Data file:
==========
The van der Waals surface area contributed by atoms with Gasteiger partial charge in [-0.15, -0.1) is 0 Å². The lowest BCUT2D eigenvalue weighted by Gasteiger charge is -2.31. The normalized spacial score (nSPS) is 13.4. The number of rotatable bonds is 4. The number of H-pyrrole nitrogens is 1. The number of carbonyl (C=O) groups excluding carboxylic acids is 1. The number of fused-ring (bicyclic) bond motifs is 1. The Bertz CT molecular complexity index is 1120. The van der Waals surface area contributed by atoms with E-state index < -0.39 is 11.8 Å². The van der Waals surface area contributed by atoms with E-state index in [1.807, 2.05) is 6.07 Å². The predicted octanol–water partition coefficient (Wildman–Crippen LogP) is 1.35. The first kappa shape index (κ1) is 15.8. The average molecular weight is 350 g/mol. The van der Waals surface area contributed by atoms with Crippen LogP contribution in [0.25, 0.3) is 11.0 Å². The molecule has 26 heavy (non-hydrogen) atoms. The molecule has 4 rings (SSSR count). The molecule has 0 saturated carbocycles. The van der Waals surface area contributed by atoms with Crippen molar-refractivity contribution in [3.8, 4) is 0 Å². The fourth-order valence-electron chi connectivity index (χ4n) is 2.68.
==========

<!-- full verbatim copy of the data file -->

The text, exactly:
The van der Waals surface area contributed by atoms with Gasteiger partial charge in [-0.15, -0.1) is 0 Å². The lowest BCUT2D eigenvalue weighted by Gasteiger charge is -2.31. The normalized spacial score (nSPS) is 13.4. The number of rotatable bonds is 4. The number of H-pyrrole nitrogens is 1. The number of carbonyl (C=O) groups excluding carboxylic acids is 1. The number of fused-ring (bicyclic) bond motifs is 1. The Bertz CT molecular complexity index is 1120. The van der Waals surface area contributed by atoms with E-state index < -0.39 is 11.8 Å². The van der Waals surface area contributed by atoms with E-state index in [1.807, 2.05) is 6.07 Å². The predicted octanol–water partition coefficient (Wildman–Crippen LogP) is 1.35. The first kappa shape index (κ1) is 15.8. The average molecular weight is 350 g/mol. The van der Waals surface area contributed by atoms with Crippen LogP contribution in [0.25, 0.3) is 11.0 Å². The molecule has 26 heavy (non-hydrogen) atoms. The molecule has 4 rings (SSSR count). The molecule has 0 saturated carbocycles. The van der Waals surface area contributed by atoms with Crippen molar-refractivity contribution in [3.8, 4) is 0 Å². The fourth-order valence-electron chi connectivity index (χ4n) is 2.68.